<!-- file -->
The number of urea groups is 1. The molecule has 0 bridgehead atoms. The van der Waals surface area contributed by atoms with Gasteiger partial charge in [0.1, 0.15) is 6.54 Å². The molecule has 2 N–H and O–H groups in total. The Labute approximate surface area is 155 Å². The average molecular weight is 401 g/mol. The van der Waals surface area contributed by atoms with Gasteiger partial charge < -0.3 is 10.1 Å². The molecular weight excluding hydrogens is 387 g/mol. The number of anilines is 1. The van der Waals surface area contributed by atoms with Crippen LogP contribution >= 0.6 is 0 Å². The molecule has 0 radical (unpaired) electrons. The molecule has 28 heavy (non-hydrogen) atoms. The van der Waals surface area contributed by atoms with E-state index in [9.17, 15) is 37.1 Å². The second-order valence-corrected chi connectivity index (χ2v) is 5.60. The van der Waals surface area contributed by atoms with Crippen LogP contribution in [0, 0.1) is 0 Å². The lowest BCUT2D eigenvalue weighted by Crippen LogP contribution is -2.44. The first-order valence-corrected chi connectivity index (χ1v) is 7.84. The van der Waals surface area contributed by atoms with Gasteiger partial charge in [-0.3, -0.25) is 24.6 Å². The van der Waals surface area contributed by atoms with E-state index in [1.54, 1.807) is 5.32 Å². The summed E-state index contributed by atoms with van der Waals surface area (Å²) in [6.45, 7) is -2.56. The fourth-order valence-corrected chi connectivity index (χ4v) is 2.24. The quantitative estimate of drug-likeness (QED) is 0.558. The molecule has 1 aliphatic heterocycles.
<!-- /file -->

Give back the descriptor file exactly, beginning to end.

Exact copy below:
The number of urea groups is 1. The molecule has 0 bridgehead atoms. The van der Waals surface area contributed by atoms with Gasteiger partial charge in [0.1, 0.15) is 6.54 Å². The molecule has 2 N–H and O–H groups in total. The Labute approximate surface area is 155 Å². The average molecular weight is 401 g/mol. The van der Waals surface area contributed by atoms with Gasteiger partial charge < -0.3 is 10.1 Å². The molecular weight excluding hydrogens is 387 g/mol. The number of anilines is 1. The van der Waals surface area contributed by atoms with Crippen LogP contribution >= 0.6 is 0 Å². The molecule has 0 radical (unpaired) electrons. The molecule has 28 heavy (non-hydrogen) atoms. The van der Waals surface area contributed by atoms with E-state index in [9.17, 15) is 37.1 Å². The second-order valence-corrected chi connectivity index (χ2v) is 5.60. The van der Waals surface area contributed by atoms with Crippen LogP contribution in [0, 0.1) is 0 Å². The lowest BCUT2D eigenvalue weighted by Crippen LogP contribution is -2.44. The first-order valence-corrected chi connectivity index (χ1v) is 7.84. The van der Waals surface area contributed by atoms with Gasteiger partial charge in [-0.3, -0.25) is 24.6 Å². The van der Waals surface area contributed by atoms with E-state index in [1.54, 1.807) is 5.32 Å². The summed E-state index contributed by atoms with van der Waals surface area (Å²) in [6.45, 7) is -2.56. The fourth-order valence-corrected chi connectivity index (χ4v) is 2.24. The quantitative estimate of drug-likeness (QED) is 0.558. The molecule has 1 aliphatic heterocycles.